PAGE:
Strengths and Limitations

This study is, to our knowledge, the first national evaluation of PCPs’ experience using adolescent telehealth in the context of the COVID-19 pandemic. Study strengths include the use of data from a large, national sample of PCPs, including physicians, advanced practitioners, and nurses. Although evaluating adolescent telehealth from the perspective of those who deliver it is a study strength, our use of self-reported measures also constitutes a limitation. For example, PCPs may have overestimated the consistency with which they recommended vaccines or offered confidential time during adolescent telehealth visits. Another limitation is the modest response rate among advanced practice providers and nurses. Including nonphysician participants was important for enriching our data with diverse perspectives, but additional research with larger sample sizes may be needed to more fully understand how adolescent telehealth practice and attitudes vary across clinical roles. We acknowledge that other perspectives and data sources are important for understanding the impact of adolescent telehealth. Most notably, PCPs in our sample perceived telehealth as expanding access to care and reducing burden on their patients, but future research is needed to understand the extent to which adolescents and their families experience telehealth as patient-centered and equitable. Finally, we note that our study examines telehealth broadly as including visits by video and telephone. PCPs’ experience of adolescent telehealth may vary between these two delivery modes as well as by health system factors, such as the extent to which telehealth is integrated with electronic health record platforms and patient portals. Future research will be needed to understand the influence of these contextual factors.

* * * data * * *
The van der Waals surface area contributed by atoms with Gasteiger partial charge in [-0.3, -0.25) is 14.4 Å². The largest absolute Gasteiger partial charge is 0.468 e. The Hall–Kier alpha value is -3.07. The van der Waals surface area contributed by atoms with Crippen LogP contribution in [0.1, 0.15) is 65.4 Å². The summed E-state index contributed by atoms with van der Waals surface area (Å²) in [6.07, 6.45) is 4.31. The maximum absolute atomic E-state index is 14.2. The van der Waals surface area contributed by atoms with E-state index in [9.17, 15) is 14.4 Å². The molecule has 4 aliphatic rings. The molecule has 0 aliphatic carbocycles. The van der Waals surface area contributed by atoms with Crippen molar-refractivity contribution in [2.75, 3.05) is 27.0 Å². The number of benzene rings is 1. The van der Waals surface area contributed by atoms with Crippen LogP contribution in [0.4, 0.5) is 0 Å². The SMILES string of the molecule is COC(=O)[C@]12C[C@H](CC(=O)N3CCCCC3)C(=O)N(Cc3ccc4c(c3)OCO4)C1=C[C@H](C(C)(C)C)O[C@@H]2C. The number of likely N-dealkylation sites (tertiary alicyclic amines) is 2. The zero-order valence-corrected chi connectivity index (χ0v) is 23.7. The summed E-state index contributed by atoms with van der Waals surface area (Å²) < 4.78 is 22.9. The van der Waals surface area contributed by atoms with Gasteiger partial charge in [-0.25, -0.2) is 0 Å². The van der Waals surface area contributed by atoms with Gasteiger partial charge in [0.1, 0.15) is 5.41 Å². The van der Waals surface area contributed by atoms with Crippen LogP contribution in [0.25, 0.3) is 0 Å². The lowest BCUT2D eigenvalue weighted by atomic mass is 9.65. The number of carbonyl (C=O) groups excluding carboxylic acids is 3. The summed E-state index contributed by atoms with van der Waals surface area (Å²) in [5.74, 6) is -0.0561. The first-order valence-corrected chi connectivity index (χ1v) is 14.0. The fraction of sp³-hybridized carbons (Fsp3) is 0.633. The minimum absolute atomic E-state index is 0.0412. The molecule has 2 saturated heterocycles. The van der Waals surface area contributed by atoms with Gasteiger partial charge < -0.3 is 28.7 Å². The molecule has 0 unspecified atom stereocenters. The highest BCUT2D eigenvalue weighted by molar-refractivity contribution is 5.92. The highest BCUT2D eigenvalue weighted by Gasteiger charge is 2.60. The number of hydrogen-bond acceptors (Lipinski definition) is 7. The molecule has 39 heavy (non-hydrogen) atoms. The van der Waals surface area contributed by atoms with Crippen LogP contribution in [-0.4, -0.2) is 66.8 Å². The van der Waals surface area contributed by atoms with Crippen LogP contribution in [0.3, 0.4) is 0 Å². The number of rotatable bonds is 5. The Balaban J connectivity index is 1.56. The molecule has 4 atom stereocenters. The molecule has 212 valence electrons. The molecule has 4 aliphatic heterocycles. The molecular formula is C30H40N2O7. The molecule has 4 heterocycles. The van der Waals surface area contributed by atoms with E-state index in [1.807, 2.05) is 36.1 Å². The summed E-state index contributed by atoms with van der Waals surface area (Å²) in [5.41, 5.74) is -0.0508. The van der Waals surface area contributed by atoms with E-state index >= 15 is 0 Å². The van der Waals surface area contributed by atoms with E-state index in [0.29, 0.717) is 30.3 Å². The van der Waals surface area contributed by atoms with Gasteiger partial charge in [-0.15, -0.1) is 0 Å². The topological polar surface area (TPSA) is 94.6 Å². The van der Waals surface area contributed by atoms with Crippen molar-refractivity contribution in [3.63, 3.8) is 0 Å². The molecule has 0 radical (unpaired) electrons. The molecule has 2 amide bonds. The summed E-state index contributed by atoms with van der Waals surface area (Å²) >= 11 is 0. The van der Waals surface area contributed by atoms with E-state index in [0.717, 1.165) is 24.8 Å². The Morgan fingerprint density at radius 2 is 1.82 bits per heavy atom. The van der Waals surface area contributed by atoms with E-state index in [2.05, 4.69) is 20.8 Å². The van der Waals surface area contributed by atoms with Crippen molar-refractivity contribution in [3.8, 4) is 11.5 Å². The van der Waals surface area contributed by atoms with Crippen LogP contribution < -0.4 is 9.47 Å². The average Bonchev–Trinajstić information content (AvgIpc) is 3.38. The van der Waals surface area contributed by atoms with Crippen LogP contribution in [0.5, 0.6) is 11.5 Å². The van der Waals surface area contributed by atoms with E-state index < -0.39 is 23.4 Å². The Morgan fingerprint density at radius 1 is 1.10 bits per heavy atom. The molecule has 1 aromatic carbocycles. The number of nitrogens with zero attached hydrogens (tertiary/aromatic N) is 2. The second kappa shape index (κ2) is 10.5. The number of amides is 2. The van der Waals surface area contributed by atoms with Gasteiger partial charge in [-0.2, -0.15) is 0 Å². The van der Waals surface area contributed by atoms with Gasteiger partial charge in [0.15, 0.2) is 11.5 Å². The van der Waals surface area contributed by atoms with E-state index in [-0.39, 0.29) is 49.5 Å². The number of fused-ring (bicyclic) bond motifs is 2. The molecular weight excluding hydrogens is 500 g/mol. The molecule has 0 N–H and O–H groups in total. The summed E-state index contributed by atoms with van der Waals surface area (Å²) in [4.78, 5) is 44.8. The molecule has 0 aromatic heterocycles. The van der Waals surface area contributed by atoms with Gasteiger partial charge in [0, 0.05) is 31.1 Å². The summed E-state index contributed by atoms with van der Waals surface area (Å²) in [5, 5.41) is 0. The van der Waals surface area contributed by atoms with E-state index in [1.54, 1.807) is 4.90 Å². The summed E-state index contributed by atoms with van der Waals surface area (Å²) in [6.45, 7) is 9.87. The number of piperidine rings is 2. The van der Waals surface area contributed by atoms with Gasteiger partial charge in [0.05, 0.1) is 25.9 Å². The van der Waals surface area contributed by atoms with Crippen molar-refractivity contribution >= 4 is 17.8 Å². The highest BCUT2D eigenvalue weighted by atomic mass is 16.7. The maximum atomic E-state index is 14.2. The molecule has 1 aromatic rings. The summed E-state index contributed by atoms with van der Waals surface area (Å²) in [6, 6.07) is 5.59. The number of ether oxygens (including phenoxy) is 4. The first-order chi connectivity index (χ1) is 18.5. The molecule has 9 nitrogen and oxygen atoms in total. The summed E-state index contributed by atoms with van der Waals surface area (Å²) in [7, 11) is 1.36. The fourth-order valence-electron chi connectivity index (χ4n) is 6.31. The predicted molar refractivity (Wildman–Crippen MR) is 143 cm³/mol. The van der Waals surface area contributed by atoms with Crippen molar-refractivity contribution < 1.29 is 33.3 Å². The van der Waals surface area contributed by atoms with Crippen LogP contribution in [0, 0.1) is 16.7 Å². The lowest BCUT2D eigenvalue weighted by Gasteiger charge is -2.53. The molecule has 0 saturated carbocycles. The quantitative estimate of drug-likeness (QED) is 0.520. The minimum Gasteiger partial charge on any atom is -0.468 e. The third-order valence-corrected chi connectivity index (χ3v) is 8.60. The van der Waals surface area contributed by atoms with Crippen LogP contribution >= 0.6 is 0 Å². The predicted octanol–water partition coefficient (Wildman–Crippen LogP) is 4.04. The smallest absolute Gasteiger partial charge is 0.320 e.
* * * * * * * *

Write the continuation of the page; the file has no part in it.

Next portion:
Conclusion

One year into the COVID-19 pandemic, our national study finds that PCPs have widely adopted adolescent telehealth and endorse its continued use. In light of this endorsement, health care system leaders, payers, professional organizations, researchers, and other key stakeholders should redouble their efforts to support PCPs in adolescent telehealth delivery, including by further evaluating and fairly reimbursing such services. In this way, we can ensure that telehealth realizes its potential to increase health care access and to serve adolescents in a way that is effective, patient centered, and equitable.

Data Availability Statement

Deidentified individual participant data will not be made available.

Acknowledgments

This project was supported by a Gillings Innovation Laboratory award from the UNC Gillings School of Global Public Health and the Lineberger Comprehensive Cancer Center through a Tier 1 Innovation Award made possible by the University Cancer Research Fund. The authors’ time was supported by grants from the National Institutes of Health (T32CA057726 for BKG and K08AI148607 for PT). The funders played no role in the study design; the collection, analysis, and interpretation of data; the writing of the report; or the decision to submit the manuscript for publication.

Conflicts of Interest